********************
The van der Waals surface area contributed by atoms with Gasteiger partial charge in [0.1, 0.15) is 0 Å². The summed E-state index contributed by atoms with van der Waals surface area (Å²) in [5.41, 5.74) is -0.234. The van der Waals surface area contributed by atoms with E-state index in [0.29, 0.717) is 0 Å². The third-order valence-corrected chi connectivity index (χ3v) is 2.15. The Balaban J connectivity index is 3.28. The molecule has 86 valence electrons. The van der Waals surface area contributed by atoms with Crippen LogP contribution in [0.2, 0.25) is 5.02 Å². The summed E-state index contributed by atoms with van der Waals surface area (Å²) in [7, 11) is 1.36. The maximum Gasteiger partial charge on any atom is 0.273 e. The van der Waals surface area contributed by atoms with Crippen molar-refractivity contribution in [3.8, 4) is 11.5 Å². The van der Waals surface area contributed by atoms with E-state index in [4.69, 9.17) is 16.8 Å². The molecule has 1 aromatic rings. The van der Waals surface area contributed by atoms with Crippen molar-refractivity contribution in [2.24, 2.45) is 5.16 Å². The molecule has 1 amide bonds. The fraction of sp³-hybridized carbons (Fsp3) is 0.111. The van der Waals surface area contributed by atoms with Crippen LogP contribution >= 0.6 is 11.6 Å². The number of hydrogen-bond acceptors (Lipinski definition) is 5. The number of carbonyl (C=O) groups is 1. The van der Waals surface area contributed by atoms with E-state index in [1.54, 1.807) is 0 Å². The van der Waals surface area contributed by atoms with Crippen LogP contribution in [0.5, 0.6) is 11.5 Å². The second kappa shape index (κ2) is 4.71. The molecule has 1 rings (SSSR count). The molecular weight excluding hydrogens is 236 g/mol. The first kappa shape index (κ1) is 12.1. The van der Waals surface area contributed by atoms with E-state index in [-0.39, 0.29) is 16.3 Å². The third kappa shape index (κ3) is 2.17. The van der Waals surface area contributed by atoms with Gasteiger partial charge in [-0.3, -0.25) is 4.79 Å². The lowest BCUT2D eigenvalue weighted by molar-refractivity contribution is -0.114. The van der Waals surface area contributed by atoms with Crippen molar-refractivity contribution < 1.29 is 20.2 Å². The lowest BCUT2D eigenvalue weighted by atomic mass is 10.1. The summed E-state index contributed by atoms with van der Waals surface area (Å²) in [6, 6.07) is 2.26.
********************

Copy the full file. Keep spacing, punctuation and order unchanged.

The van der Waals surface area contributed by atoms with Gasteiger partial charge in [0.1, 0.15) is 0 Å². The summed E-state index contributed by atoms with van der Waals surface area (Å²) in [5.41, 5.74) is -0.234. The van der Waals surface area contributed by atoms with E-state index in [0.29, 0.717) is 0 Å². The third-order valence-corrected chi connectivity index (χ3v) is 2.15. The Balaban J connectivity index is 3.28. The molecule has 86 valence electrons. The van der Waals surface area contributed by atoms with Crippen LogP contribution in [0.2, 0.25) is 5.02 Å². The summed E-state index contributed by atoms with van der Waals surface area (Å²) in [7, 11) is 1.36. The maximum Gasteiger partial charge on any atom is 0.273 e. The van der Waals surface area contributed by atoms with Crippen molar-refractivity contribution in [3.8, 4) is 11.5 Å². The van der Waals surface area contributed by atoms with E-state index in [4.69, 9.17) is 16.8 Å². The molecule has 1 aromatic rings. The van der Waals surface area contributed by atoms with Crippen molar-refractivity contribution in [2.24, 2.45) is 5.16 Å². The molecule has 1 amide bonds. The fraction of sp³-hybridized carbons (Fsp3) is 0.111. The van der Waals surface area contributed by atoms with Crippen LogP contribution >= 0.6 is 11.6 Å². The number of hydrogen-bond acceptors (Lipinski definition) is 5. The number of carbonyl (C=O) groups is 1. The van der Waals surface area contributed by atoms with E-state index in [1.54, 1.807) is 0 Å². The van der Waals surface area contributed by atoms with Crippen LogP contribution in [0.5, 0.6) is 11.5 Å². The second kappa shape index (κ2) is 4.71. The molecule has 1 rings (SSSR count). The molecular weight excluding hydrogens is 236 g/mol. The first kappa shape index (κ1) is 12.1. The van der Waals surface area contributed by atoms with E-state index in [-0.39, 0.29) is 16.3 Å². The third kappa shape index (κ3) is 2.17. The van der Waals surface area contributed by atoms with Gasteiger partial charge in [-0.3, -0.25) is 4.79 Å². The lowest BCUT2D eigenvalue weighted by molar-refractivity contribution is -0.114. The van der Waals surface area contributed by atoms with Crippen molar-refractivity contribution < 1.29 is 20.2 Å². The lowest BCUT2D eigenvalue weighted by atomic mass is 10.1. The summed E-state index contributed by atoms with van der Waals surface area (Å²) in [6, 6.07) is 2.26.